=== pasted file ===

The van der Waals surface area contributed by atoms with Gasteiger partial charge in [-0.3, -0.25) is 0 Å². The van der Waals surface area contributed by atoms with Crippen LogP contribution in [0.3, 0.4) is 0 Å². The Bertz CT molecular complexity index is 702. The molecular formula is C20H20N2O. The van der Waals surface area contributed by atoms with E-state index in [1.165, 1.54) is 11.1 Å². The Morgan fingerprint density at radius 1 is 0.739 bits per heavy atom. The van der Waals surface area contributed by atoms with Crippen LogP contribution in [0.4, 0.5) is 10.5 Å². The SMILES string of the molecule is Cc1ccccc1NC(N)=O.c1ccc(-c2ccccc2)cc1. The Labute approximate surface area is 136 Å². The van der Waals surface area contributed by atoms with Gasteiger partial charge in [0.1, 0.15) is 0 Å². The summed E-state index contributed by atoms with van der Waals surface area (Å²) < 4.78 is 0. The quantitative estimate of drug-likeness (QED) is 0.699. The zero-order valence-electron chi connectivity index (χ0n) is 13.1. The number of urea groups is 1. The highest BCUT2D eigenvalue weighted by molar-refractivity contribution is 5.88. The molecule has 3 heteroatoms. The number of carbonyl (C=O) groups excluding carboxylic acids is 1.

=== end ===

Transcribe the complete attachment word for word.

The van der Waals surface area contributed by atoms with Gasteiger partial charge in [-0.3, -0.25) is 0 Å². The van der Waals surface area contributed by atoms with Crippen LogP contribution in [0.3, 0.4) is 0 Å². The Bertz CT molecular complexity index is 702. The molecular formula is C20H20N2O. The van der Waals surface area contributed by atoms with E-state index in [1.165, 1.54) is 11.1 Å². The Morgan fingerprint density at radius 1 is 0.739 bits per heavy atom. The van der Waals surface area contributed by atoms with Crippen LogP contribution in [0.4, 0.5) is 10.5 Å². The SMILES string of the molecule is Cc1ccccc1NC(N)=O.c1ccc(-c2ccccc2)cc1. The Labute approximate surface area is 136 Å². The van der Waals surface area contributed by atoms with Gasteiger partial charge in [0.1, 0.15) is 0 Å². The summed E-state index contributed by atoms with van der Waals surface area (Å²) < 4.78 is 0. The quantitative estimate of drug-likeness (QED) is 0.699. The zero-order valence-electron chi connectivity index (χ0n) is 13.1. The number of urea groups is 1. The highest BCUT2D eigenvalue weighted by molar-refractivity contribution is 5.88. The molecule has 3 heteroatoms. The number of carbonyl (C=O) groups excluding carboxylic acids is 1.